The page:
see that most soft-spoken and velvetam-engine at the Mint? The smooth es backward and forward as a lady might licate finger in and out of a ring. The s one of its fingers calmly, but firmly, upon etal; it is a coin now, and will remember
out of the individual life you were living into the whythmical movements of their horrible machinery Do the worst thing you can, or suffer the worst that can be thought of, you find yourself in a category of humanity that stretches back as far as Cain, and with an expert at your elbow who has studied your case all out beforehand, and is waiting for you with his implements of hemp or mahogany. I believe, if a man were to be burned in any of our cities tomorrow for heresy, there would be found a master of ceremonies that knew just how many fagots were necessary, and the best way of arranging the whole matter.
So we have not won the Goodwood cup; au contraire, we were a “bad fifth,” if not worse than that; and trying it again, and the third time, has not yet bettered the matter. Now I am as patriotic as any of my fellow-citizens,—too patriotic in fact, for I have got into hot water by loving too much of my country; in short, if any man, whose fighting weight is not more than eight stone four pounds, disputes it, I am ready to discuss the point with him. 1 should have gloried to see the stars and stripes in front at the finish. I love my country, and I love horses. Stubbs's old mezzotint of Eclipse hangs over my desk, and Herring's portrait of Plenipotentiary --whom I saw run at Epsom,-over my fireplace Did I not elope from school to see Revenge, and Prospect, and Little John, and Peacemaker run over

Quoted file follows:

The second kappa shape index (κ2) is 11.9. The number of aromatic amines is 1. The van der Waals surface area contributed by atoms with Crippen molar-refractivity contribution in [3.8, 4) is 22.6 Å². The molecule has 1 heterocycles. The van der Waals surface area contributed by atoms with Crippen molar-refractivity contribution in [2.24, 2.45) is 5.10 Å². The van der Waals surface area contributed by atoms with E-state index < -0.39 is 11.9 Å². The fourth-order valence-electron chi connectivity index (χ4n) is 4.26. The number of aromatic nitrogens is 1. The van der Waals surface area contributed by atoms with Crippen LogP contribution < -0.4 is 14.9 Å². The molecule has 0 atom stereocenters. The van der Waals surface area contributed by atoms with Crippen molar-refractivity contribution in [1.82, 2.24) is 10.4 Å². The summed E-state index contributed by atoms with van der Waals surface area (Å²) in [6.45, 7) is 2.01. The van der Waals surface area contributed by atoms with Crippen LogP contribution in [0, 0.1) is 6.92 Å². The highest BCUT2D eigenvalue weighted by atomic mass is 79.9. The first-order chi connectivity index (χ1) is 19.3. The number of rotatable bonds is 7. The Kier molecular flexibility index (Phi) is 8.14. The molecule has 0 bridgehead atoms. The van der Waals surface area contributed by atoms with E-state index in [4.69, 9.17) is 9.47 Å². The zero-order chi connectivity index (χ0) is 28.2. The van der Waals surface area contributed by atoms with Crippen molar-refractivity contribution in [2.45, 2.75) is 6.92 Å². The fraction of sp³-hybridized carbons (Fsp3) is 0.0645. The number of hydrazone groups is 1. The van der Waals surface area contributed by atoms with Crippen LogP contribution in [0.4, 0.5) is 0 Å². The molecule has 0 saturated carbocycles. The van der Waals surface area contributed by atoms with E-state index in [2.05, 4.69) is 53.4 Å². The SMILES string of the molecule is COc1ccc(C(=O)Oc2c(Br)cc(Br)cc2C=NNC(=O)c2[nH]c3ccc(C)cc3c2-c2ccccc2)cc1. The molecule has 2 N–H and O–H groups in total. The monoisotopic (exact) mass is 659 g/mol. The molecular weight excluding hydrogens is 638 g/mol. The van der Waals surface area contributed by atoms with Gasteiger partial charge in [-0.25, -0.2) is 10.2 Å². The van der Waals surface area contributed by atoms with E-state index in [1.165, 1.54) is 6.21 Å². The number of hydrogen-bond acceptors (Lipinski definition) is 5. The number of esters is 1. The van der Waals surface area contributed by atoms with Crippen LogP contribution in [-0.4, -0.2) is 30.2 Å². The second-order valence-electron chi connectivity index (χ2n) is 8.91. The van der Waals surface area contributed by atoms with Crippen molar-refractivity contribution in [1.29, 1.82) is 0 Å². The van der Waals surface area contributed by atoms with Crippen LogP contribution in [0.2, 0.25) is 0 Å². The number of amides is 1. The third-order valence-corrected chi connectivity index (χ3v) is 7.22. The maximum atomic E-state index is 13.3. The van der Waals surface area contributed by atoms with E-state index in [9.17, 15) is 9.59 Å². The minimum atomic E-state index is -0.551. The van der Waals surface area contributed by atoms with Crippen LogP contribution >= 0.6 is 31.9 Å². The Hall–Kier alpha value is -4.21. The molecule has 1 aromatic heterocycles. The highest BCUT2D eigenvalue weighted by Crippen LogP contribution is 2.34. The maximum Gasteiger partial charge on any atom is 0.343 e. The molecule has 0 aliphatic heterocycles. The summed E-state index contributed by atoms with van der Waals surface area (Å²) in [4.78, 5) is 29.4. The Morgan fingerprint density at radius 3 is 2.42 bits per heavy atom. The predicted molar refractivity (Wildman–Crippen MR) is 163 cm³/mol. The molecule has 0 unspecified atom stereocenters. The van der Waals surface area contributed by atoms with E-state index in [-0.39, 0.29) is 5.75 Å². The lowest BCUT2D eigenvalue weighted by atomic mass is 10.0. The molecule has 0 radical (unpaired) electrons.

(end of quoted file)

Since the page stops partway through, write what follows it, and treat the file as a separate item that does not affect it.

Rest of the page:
and tell a new race about it, when the it is crusted over with twenty centuries. at a great silent-moving misery puts a new us in an hour or a moment,-as sharp an
i as if it had taken half a lifetime to en
wful to be in the hands of the wholesale al dealers in misfortune; undertakers and ignetize you in a moment, and you pase
the race-course where now yon suburban village Aourishes, in the year eighteen hundred and ever-sofew? Though I never owned a horse, huve I not been the proprietor of six equine females, of which one was the prettiest little “ Morgin” that ever stepped? Listen, then, to an opinion I have often expressed long before this venture of ours in England. Horse-racing is not a republican institution; horse. trotting is. Only very rich persons can keep racehorses, and everybody knows they are kept mainly as gambling implements. All that matter about blood and speed we wont discuss; we understand all that; useful, very,-of course,-great obligations to the Godolphin “ Arabian,” and the rest. I say racing horses are essentially gambling implements, as much as roulette tables. Now I am not preaching at this moment; I may read you one of my sermons some other morning; but I maintain that gambling, on the great scale, is not republican. It belongs to two phases of society,—a cankered overcivilization, such as exists in rich aristocracies, and the reckless life of borderers and adventurers, or the semi-barbarism of a civilization resolved into its primitive elements. Real Republicanism is stern and severe; its essence is not in forms of govern. ment, but in the omnipotence of public opinion which grows out of it. This public opinion cannot. prevent gambling with dice or stocks, but it can and does compel it to keep comparatively quiet. But